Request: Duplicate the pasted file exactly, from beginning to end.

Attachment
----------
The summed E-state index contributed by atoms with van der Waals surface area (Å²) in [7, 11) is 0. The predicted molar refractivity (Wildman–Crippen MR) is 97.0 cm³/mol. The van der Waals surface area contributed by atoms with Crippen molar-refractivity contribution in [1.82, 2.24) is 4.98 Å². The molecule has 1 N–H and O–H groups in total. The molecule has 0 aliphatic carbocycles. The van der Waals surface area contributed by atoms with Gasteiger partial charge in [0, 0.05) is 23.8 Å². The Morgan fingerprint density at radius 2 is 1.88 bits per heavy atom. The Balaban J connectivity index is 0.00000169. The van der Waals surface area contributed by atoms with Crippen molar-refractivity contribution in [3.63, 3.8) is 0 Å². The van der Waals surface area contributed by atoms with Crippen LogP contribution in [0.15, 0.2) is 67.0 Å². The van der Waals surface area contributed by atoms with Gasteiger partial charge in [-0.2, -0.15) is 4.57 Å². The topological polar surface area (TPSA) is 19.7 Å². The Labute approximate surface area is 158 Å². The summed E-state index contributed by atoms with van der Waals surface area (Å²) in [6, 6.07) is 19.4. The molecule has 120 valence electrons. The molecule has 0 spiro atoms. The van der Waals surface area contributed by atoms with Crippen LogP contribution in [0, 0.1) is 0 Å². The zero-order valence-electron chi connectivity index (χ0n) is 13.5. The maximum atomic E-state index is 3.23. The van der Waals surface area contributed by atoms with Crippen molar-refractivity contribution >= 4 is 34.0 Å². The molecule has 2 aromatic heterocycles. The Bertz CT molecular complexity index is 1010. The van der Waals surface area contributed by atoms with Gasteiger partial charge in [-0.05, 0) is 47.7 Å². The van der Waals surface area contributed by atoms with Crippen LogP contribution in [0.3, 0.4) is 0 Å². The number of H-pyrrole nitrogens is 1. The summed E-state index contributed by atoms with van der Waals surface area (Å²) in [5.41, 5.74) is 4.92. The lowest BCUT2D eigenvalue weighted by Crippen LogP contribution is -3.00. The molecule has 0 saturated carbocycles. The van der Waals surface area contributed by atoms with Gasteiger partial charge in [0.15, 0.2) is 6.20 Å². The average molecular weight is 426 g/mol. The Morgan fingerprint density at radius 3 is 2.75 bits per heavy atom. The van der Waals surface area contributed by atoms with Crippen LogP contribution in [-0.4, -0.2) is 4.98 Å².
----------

The summed E-state index contributed by atoms with van der Waals surface area (Å²) in [7, 11) is 0. The predicted molar refractivity (Wildman–Crippen MR) is 97.0 cm³/mol. The van der Waals surface area contributed by atoms with Crippen molar-refractivity contribution in [1.82, 2.24) is 4.98 Å². The molecule has 1 N–H and O–H groups in total. The molecule has 0 aliphatic carbocycles. The van der Waals surface area contributed by atoms with Gasteiger partial charge in [0, 0.05) is 23.8 Å². The Morgan fingerprint density at radius 2 is 1.88 bits per heavy atom. The Balaban J connectivity index is 0.00000169. The van der Waals surface area contributed by atoms with Crippen molar-refractivity contribution in [3.63, 3.8) is 0 Å². The van der Waals surface area contributed by atoms with Crippen LogP contribution in [0.15, 0.2) is 67.0 Å². The van der Waals surface area contributed by atoms with Gasteiger partial charge in [-0.2, -0.15) is 4.57 Å². The topological polar surface area (TPSA) is 19.7 Å². The Labute approximate surface area is 158 Å². The summed E-state index contributed by atoms with van der Waals surface area (Å²) in [6, 6.07) is 19.4. The molecule has 120 valence electrons. The molecule has 0 spiro atoms. The van der Waals surface area contributed by atoms with Crippen LogP contribution in [0, 0.1) is 0 Å². The zero-order valence-electron chi connectivity index (χ0n) is 13.5. The maximum atomic E-state index is 3.23. The van der Waals surface area contributed by atoms with Crippen molar-refractivity contribution >= 4 is 34.0 Å². The molecule has 2 aromatic heterocycles. The Bertz CT molecular complexity index is 1010. The van der Waals surface area contributed by atoms with Gasteiger partial charge in [-0.05, 0) is 47.7 Å². The van der Waals surface area contributed by atoms with Crippen LogP contribution in [0.3, 0.4) is 0 Å². The number of H-pyrrole nitrogens is 1. The summed E-state index contributed by atoms with van der Waals surface area (Å²) in [5.41, 5.74) is 4.92. The lowest BCUT2D eigenvalue weighted by Crippen LogP contribution is -3.00. The molecule has 0 saturated carbocycles. The van der Waals surface area contributed by atoms with Gasteiger partial charge in [0.15, 0.2) is 6.20 Å². The average molecular weight is 426 g/mol. The Morgan fingerprint density at radius 3 is 2.75 bits per heavy atom. The van der Waals surface area contributed by atoms with Crippen LogP contribution in [-0.4, -0.2) is 4.98 Å².